- The HVAC system takes advantages of the museum’s location on a pier over the San Francisco bay by circulating bay water through two titanium heat exchangers. The bay water fluctuates between 50°F and 66°F seasonally and is used as a heat source and heat sink to efficiently produce hot and chilled water for the building’s radiant slab. This eliminates the need for cooling towers and saves as much as two million gallons of potable water used for evaporative cooling annually.High performance, fritted glass in covered the walkway and Observatory limits heat gain and provides a bird- friendly façade.
- The Exploratorium is easily accessible by public transportation and includes ample bike parking.
- A public plaza with educational exhibits that examine natural phenomenon will be created by removing more than 50,000 sq. ft. of the existing paved deck.
- Partnership with NOAA brings climate and ocean sciences to Exploratorium audiences.
Indoor Environmental Quality:
- Better indoor air quality is achieved through the ventilation of 100% outside air. There is no recirculation.
- Galleries and interior clusters were designed to take advantage of natural daylight and maximize views.
- Advanced lighting controls limit energy use.
- Low-emitting materials and materials with recycled content are used along with certified wood.
The Santa Fe Coastlines Hospital is a multi-building property which includes the Hospital Main Building initially constructed in 1925, and the Nurse Dormitory built in 1931. The buildings were designed using elements of Spanish Colonial Revival, Classical Revival, Art Deco, and Streamline Moderne in reinforced concrete and stucco. They are considered significant at the state level for association with the history of industrial medicine and healthcare in California.
It was adapted for reuse as 23 affordable housing apartments in the nurse dormitory, and 97 apartments in the hospital, 96 of which are affordable housing units. The buildings have additionally achieved LEED Gold certification for Mid Rise Homes.
Improvements that contributed towards its LEED Gold certification includes improvements to the existing building envelope with insulation and airtight repairs, cool roof installation, high-efficiency plumbing fixtures, energy-efficient lighting and appliances, low VOC paints, and reuse of the structure and the steel windows. 83% of the construction waste was diverted in construction.
Site contributions include a high efficiency irrigation system, mass transit access, community amenities and resources, and access to open space.
Cities and Neighborhoods Promote Sustainability Studies
The City and County of San Francisco and the North Park neighborhood of San Diego have both published sustainability planning for neighborhoods, with partial support from OHP grants.
San Francisco South of Market (SOMA) Ecodistrict
The San Francisco Planning Department was awarded a $22,453 grant with a proposal to integrate historic preservation into the effort to create EcoDistricts into the neighborhoods South of Market Street (SOMA). Innovative ways to repurpose historic industrial manufacturing structures into new green energy manufacturing will be incorporated. The project focuses on ways in which historic resources can contribute to district scale systems, including how retrofitting could help these resources contribute to and draw from an EcoDistrict.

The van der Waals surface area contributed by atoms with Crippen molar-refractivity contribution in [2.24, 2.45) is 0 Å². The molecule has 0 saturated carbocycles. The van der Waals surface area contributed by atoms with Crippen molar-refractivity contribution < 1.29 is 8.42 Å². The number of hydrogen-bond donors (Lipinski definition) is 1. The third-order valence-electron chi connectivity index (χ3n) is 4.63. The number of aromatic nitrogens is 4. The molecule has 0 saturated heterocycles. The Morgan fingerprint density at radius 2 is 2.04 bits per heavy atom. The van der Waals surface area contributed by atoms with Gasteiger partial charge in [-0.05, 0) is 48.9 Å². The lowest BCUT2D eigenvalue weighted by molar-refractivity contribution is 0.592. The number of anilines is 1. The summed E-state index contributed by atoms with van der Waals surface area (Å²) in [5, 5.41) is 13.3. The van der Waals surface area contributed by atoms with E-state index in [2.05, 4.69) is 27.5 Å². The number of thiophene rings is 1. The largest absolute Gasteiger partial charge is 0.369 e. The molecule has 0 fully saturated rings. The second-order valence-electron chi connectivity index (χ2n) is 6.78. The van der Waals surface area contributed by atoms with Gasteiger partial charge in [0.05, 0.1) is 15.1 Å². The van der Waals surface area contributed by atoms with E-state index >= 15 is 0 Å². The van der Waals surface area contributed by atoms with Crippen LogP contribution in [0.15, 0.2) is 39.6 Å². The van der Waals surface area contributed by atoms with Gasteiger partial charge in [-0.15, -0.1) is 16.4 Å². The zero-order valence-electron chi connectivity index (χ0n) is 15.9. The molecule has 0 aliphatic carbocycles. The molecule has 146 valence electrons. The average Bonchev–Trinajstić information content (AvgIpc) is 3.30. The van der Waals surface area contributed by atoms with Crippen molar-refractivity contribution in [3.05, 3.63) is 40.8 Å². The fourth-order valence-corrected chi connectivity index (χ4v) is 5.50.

EcoDistricts have become popular around the world as a means to accelerate neighborhood-scale sustainability, sharing energy distribution, water distribution and wastewater treatment and collective solid waste and recyclable processing. They are typically designed and built new. San Francisco is pioneering the retrofit of existing neighborhoods to fit the EcoDistrict model.
A final report will be made available at the conclusion of the Grant funding period showing implementation plans that will augment the EcoDistrict and Central Corridor land use plans. Recommendations for policies and programs that support retention of historic buildings as components of district scale systems, including policy impacts on economic viability, standards for process and review, code amendments, and interagency coordination will additionally be discussed.
North Park, San Diego Main Street
North Park Main Street (San Diego) was awarded $22,500 for its proposal to continue the work they started with the award of the first “Historic Communities are Green Communities” grant, which outlined specific methods Owners and Tenants of historic North Park properties could retrofit their building envelopes using the Secretary of the Interiors Standards for Rehabilitation to become more energy efficient, as well as ways to conserve water, energy and materials. The focus of this grant will create a Virtual Sustainability Center, which:
• brings the goals of preservation and sustainability directly to the public
• provides a connection between preservation and sustainable practices
• provides a database of historic structures in the district, highlighting improvements and sustainable alterations made to them.
• includes specific notes about the preservation of the resources. The SOIS will be directly referenced.
• includes case studies of successful integration of sustainable strategies while keeping the historic nature.
In addition, the progress of these measures is tracked by calculating and collecting sustainable results, so that:
•carbon and water footprint baselines can be established;
• greenhouse gasses can be inventoried;
• climate data can be registered;
• historical data for use in promoting best sustainable practices can be assessed.
The results will be documented with a short digital movie, which will highlight green activities of Owners, tenants and community organizers, document case studies with interviews of business and historic building owners, and promote business community participation in the NPMS program.
Working in partnership with OHP, volunteer professionals at Platt/Whitelaw Architects, OBR Architecture, and Zagrodnik+Thomas Architects, NPMS has completed its Sustainable North Park Main Street Study. This Study models energy conservation retrofits using prototypical North Park commercial buildings and expected energy savings, and provides concrete examples of conservation practice for energy, water, open space and tenant operations.